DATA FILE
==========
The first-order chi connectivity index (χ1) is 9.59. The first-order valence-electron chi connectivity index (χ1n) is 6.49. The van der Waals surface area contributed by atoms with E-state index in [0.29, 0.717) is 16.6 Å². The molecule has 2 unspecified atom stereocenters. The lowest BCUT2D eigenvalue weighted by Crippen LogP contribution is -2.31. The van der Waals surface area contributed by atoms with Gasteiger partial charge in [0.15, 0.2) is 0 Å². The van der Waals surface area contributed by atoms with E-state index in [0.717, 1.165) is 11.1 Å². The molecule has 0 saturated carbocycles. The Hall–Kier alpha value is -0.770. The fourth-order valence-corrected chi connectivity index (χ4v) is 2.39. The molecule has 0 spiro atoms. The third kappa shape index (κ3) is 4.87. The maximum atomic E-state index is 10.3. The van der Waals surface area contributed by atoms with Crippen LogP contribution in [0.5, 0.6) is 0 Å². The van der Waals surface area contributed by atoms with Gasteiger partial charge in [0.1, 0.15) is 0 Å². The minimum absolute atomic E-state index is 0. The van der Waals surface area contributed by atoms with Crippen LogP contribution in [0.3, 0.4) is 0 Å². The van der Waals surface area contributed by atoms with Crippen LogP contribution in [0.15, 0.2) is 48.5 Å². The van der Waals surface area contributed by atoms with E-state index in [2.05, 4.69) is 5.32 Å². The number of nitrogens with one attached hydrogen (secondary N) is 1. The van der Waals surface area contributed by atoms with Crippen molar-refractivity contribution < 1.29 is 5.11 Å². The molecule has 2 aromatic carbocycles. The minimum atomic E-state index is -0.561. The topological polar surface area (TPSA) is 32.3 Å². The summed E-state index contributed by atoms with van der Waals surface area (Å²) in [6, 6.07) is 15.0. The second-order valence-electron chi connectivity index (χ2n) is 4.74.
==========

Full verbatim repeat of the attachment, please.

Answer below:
The first-order chi connectivity index (χ1) is 9.59. The first-order valence-electron chi connectivity index (χ1n) is 6.49. The van der Waals surface area contributed by atoms with E-state index in [0.29, 0.717) is 16.6 Å². The molecule has 2 unspecified atom stereocenters. The lowest BCUT2D eigenvalue weighted by Crippen LogP contribution is -2.31. The van der Waals surface area contributed by atoms with Gasteiger partial charge in [0.15, 0.2) is 0 Å². The van der Waals surface area contributed by atoms with E-state index in [0.717, 1.165) is 11.1 Å². The molecule has 0 saturated carbocycles. The Hall–Kier alpha value is -0.770. The fourth-order valence-corrected chi connectivity index (χ4v) is 2.39. The molecule has 0 spiro atoms. The third kappa shape index (κ3) is 4.87. The maximum atomic E-state index is 10.3. The van der Waals surface area contributed by atoms with Crippen LogP contribution in [0.5, 0.6) is 0 Å². The van der Waals surface area contributed by atoms with Gasteiger partial charge in [0.1, 0.15) is 0 Å². The minimum absolute atomic E-state index is 0. The van der Waals surface area contributed by atoms with Crippen LogP contribution in [0.3, 0.4) is 0 Å². The van der Waals surface area contributed by atoms with Crippen LogP contribution in [0.15, 0.2) is 48.5 Å². The van der Waals surface area contributed by atoms with E-state index in [2.05, 4.69) is 5.32 Å². The number of nitrogens with one attached hydrogen (secondary N) is 1. The van der Waals surface area contributed by atoms with Crippen molar-refractivity contribution < 1.29 is 5.11 Å². The molecule has 2 aromatic carbocycles. The minimum atomic E-state index is -0.561. The topological polar surface area (TPSA) is 32.3 Å². The summed E-state index contributed by atoms with van der Waals surface area (Å²) in [6, 6.07) is 15.0. The second-order valence-electron chi connectivity index (χ2n) is 4.74.